Today show host Matt Lauer was fired by NBC on November 29 after a detailed complaint alleged he engaged in "inappropriate sexual behavior" while covering the 2014 Winter Olympics in Sochi, Russia. (A potential pattern has since emerged:
Named co-anchor of Today in 1997, Lauer has commanded a salary that's been estimated at $28 million, making him one of the highest-paid figures in the entertainment industry, and certainly in the news business. His contract was reported to end in 2018. And two prominent employment lawyers say they expect that for a period of time the network will continue to pay some, if not all, of that salary.
"My instinct, and based on my experience as an employment lawyer for over 35 years, is that there will be a payout," says Samuel Estreicher, an NYU law professor and director of the Center for Labor and Employment Law at the university. "I would be surprised that a guy who’s created this much value for NBC has not worked out or negotiated an arrangement with NBC."
Brian Heller, a partner at Schwartz, Perry, & Heller, says that while there is "no general right for anybody to receive a severance package in New York," it's likely that Lauer and fellow news anchor Charlie Rose, who was fired last week by CBS News and PBS following sexual harassment allegations, will receive a payment.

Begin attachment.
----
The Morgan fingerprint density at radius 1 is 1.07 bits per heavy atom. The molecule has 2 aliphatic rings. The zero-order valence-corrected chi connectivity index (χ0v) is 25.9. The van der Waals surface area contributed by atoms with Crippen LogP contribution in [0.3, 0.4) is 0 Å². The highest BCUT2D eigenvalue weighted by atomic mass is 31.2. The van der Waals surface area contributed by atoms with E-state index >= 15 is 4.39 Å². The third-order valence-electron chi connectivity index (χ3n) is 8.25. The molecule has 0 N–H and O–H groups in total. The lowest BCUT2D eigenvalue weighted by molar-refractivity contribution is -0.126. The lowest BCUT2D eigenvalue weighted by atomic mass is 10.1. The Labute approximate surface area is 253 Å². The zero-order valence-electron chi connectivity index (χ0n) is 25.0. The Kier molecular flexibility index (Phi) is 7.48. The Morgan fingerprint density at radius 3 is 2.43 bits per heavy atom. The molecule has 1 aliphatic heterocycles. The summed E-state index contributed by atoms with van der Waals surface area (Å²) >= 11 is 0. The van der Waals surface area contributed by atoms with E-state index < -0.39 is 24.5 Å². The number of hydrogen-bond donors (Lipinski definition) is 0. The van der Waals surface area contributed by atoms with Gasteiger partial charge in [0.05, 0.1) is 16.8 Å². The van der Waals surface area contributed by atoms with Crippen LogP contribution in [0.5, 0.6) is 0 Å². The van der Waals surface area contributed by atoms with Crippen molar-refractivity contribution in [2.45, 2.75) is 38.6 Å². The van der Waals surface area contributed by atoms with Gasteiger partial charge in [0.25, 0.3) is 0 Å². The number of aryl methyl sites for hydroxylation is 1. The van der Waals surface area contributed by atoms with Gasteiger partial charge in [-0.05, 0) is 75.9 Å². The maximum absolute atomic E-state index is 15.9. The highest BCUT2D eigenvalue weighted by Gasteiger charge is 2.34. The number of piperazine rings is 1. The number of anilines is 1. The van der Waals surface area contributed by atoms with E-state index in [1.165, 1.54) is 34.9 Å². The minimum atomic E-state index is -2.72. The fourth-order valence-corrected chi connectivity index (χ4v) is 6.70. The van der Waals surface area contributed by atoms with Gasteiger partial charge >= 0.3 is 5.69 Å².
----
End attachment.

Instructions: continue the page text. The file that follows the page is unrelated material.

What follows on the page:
"I would imagine that if the companies want these two individuals to remain quiet, they’ll probably purchase their silence just like so many other women’s silence has been purchased," Heller says.
He said that in this type of "negotiated departure," "both sides get what they want."
For NBC, that might mean Lauer's silence and
"This is what you know: he left early without complaining," Estreicher says of Lauer. "He’s going to be badly hurt for a couple of years. Maybe he can rebuild his reputation, but for a couple of years he’s going to expect to be compensated."
That compensation, Estreicher says, could be "about one year's salary—a pretty good deal for him."
The case of Harvey Weinstein, however, is not the same. Last month the Hollywood producer was fired by the Weinstein Company, the film production company he co-founded, following multiple allegations of sexual harassment.
"It’s going to be a little different with Harvey Weinstein because he was the company, and that company’s in a lot of trouble; a payout would worsen their situation," Estreicher says. "To the extent that the company has any assets separate from Harvey
The Weinstein Company, he says, "can say, You totally destroyed our value by your behavior—we’re giving you nothing.' I don’t think they can say that about Lauer ... or Charlie Rose."
Charlie Rose was fired by CBS News and PBS following sexual
"I don’t usually make predictions like this but I’m pretty confident on this one," Estreicher says. "I’m certain they’re giving [Lauer] a payout, whether it’s now or down the road a bit."
This story originally appeared on Townandcountrymag.com.
* Minor edits have been made by the Townandcountry.ph editors.